In Beechwood Homes (NSW) Pty Ltd v Camenzuli ( NSWSC 521) Harrison J granted orders restraining the defendant from publishing certain material on its website in an injurious falsehood claim.
In Halifax, Nova Scotia, the fire department’s two top officials have brought defamation proceedings against seven people, including two firefighters, over comments that were made anonymously on a local weekly newspaper’s website.
A Canadian woman whose affair was exposed by a cellphone bill is suing the telephone company for $600,000, claiming invasion of privacy and breach of contract. The story is reported on the Concurring Opinions blog.
US Law and Media News
Once again, this will be the subject of a separate post.
On 22 June 2010 at 12.00pm, Lord Lester Introduces His Defamation Private Members’ Bill at the Free Word centre.
Next Week in the Courts
The trial of Fiddes v Channel Four is listed to begin on Monday 21 June 2010 before Tugendhat J.
On 21 June 2010, Eady is hearing an application in the case of Ambrosiadou v Coward. It was reported in the Daily Telegraph on 4 June 2010 that fund manager Mrs Ambrosiadou had sought an injunction against her husband Mr Coward.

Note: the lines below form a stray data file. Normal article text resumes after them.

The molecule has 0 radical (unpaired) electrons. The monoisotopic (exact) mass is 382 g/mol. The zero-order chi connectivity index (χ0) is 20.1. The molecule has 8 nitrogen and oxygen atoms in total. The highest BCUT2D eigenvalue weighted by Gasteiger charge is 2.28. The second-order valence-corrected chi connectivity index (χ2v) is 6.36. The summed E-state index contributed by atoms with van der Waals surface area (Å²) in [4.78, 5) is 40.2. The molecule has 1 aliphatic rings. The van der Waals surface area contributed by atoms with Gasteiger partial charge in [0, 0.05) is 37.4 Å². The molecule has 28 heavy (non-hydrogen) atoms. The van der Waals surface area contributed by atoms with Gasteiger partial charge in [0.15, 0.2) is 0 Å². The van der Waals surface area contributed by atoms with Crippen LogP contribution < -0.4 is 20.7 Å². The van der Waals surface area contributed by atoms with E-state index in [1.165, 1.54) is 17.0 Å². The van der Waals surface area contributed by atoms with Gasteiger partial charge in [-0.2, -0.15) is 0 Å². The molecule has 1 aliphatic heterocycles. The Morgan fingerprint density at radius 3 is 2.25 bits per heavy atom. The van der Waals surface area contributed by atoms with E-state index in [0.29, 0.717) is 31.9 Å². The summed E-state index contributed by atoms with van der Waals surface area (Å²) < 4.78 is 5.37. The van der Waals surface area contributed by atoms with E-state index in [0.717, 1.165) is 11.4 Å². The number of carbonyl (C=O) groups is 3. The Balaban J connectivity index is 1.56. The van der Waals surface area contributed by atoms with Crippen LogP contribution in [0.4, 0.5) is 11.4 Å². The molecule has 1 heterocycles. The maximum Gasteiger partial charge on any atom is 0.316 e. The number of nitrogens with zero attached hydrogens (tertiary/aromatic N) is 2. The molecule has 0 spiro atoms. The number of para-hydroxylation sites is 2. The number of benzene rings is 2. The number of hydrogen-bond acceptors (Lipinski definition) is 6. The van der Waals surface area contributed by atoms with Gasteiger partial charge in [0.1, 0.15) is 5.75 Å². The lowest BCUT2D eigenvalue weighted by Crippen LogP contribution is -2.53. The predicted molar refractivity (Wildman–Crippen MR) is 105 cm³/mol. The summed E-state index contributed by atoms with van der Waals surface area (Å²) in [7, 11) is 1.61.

We note that, although there has not been a jury trial in a libel case for nearly a year, a civil jury trial is commencing on the Royal Courts of Justice on Monday 21 June 2010 before Mrs Justice Rafferty. The case is Taylor v Chief Constable of Surrey and is, we assume, a case involving an issue of false imprisonment and/or malicious prosecution.
On 22 or 23 June 2010, the Court of Appeal (Ward, Thomas and Richards LJJ) will hear the defendants’ appeal against the decision of Tugendhat J in Clift v Slough BC ( EWHC 1150 (QB))
Judgment in British Broadcasting Corporation -v- Sugar heard on 17 May 2010 by Master of the Rolls, Moses and Munby LJJ will be given on 23 June 2010.
[Update] Judgment in Khader v Aziz and Davenport Lyons, heard 19 May 2010 by Sir Anthony May P, Carnwath and Moore-Bick LJJ will be given on 23 June 2010.
On 25 June 2010, Eady J will hear further applications in the libel case of Miller v Associated Newspapers.
The following reserved judgments in media and related cases remain outstanding:
Imerman v Tchenguiz (and linked appeals), heard 10 to 11 May 2010 (Master of the Rolls, Moses and Munby LJJ)
Flood v Times Newspapers Limited, heard 25 and 26 May 2010 (Master of the Rolls and Moore-Bick and Moses LJJ)
Fiddes v Channel Four, heard 10 June 2010 (Master of the Rolls, Maurice Kay and Sedley LJJ)
Horlick v Associated Newspapers, heard 17 June 2010 (Eady J)